• • The application was inaccurate or misleading and an abuse of process;

  • • The arguments adopted by RHL were without merit;

  • • RHL failed to present evidence on the critical issue of groundwater and nor did it make proper concessions; and

  • • RHL adopted a piecemeal approach.

The application was inaccurate/misleading

Referring to Tasman District Council v Askew, 4 USI says there are two key factors when determining whether an indemnity or near indemnity award should be made in the context of a misleading application:

  • (1) Was the application misleading and if so, was this deliberate or intentional?

  • (2) Was any party forced to take action as a consequence?


With regard to the first question, USI argues that there is no evidence to support the assertion by RHL in the application for resource consent that average groundwater was five metres below the ground level. RHL's position is contradicted by Mr Steffen's evidence and no basis for the assertion had ever been provided. It is submitted that RHL was aware the application was misleading and lodged it nonetheless. RHL sought planning and legal advice regarding the preparation of the application which leads to a strong implication that it knew of the records and chose to lodge an application which ignored them.


If the court does not accept that the application was deliberately misleading then USI suggest an award of near indemnity costs, amounting to 90% of the amount incurred, would be appropriate.


As for the second question, groundwater quality is a critical concern for USI. It has had to spend a considerable amount of its resource on a procedural issue to ensure that groundwater issues are properly considered. The inaccuracy in alleged groundwater levels was brought to the attention of RHL and the TDC early in the proceedings. However, despite this the Council did not exercise its power under section 91 and RHL proceeded with the application.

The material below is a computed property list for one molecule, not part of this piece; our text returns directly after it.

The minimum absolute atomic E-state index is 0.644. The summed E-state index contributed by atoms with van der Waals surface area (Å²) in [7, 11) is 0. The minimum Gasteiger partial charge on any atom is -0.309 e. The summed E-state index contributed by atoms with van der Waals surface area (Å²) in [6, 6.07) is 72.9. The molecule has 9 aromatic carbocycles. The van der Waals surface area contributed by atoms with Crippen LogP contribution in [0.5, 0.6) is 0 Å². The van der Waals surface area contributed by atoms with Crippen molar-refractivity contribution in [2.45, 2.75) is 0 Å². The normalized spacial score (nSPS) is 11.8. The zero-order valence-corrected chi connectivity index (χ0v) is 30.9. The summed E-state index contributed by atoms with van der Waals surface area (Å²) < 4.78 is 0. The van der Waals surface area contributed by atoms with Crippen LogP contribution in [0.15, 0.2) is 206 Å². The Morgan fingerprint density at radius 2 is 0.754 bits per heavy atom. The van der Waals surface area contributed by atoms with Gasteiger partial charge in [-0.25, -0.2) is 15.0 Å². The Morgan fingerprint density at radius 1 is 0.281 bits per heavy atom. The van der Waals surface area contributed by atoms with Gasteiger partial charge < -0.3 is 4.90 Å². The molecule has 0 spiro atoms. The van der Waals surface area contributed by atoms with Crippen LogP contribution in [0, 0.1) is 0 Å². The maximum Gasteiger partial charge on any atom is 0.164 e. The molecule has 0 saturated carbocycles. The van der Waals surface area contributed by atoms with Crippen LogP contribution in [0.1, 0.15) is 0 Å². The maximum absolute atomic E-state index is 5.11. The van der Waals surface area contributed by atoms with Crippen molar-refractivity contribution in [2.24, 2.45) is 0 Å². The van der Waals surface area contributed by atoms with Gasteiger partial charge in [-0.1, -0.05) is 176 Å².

Arguments without substance

The substance of RHL's argument was that it would comply with Rule WQL40 by not intercepting groundwater. In order to ensure it did not intercept groundwater RHL proposed to excavate an area of 200-300m 2 to determine current groundwater level. It is submitted that this approach will not ensure compliance with Rule WQL40 because it relates to groundwater levels at a point in time. This is not the test in the Rule, which is the highest groundwater level which can reasonably be expected to occur at the site based on relevant groundwater data. Further, the method of determining groundwater levels, since it requires excavating into groundwater, itself requires resource consent.

Lack of evidence on groundwater

USI's application to adjourn the proceedings was supported by the evidence of Mr Steffens, a groundwater scientist. RHL did not call any expert evidence on groundwater. It is submitted that the making of an unsupported assertion in an application and then not presenting evidence to support that assertion supports an indemnity award.